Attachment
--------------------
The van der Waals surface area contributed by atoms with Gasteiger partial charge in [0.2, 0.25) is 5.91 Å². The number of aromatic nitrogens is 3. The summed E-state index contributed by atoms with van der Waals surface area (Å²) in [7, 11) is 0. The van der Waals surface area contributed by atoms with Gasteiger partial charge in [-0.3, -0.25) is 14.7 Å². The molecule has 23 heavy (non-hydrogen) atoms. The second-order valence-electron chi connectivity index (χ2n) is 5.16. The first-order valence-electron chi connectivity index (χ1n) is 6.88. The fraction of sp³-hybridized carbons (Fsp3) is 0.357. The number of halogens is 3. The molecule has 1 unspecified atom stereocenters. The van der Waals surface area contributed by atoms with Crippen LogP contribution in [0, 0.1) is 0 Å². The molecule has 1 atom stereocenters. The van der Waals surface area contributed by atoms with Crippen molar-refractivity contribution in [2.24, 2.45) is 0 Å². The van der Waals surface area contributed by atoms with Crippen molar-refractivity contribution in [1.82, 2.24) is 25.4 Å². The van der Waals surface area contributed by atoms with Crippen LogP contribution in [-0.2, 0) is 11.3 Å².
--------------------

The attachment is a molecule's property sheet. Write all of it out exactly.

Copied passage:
The van der Waals surface area contributed by atoms with Gasteiger partial charge in [0.2, 0.25) is 5.91 Å². The number of aromatic nitrogens is 3. The summed E-state index contributed by atoms with van der Waals surface area (Å²) in [7, 11) is 0. The van der Waals surface area contributed by atoms with Gasteiger partial charge in [-0.3, -0.25) is 14.7 Å². The molecule has 23 heavy (non-hydrogen) atoms. The second-order valence-electron chi connectivity index (χ2n) is 5.16. The first-order valence-electron chi connectivity index (χ1n) is 6.88. The fraction of sp³-hybridized carbons (Fsp3) is 0.357. The number of halogens is 3. The molecule has 1 unspecified atom stereocenters. The van der Waals surface area contributed by atoms with Crippen LogP contribution in [0, 0.1) is 0 Å². The molecule has 1 atom stereocenters. The van der Waals surface area contributed by atoms with Crippen molar-refractivity contribution in [2.24, 2.45) is 0 Å². The van der Waals surface area contributed by atoms with Crippen molar-refractivity contribution in [1.82, 2.24) is 25.4 Å². The van der Waals surface area contributed by atoms with Crippen LogP contribution in [-0.2, 0) is 11.3 Å².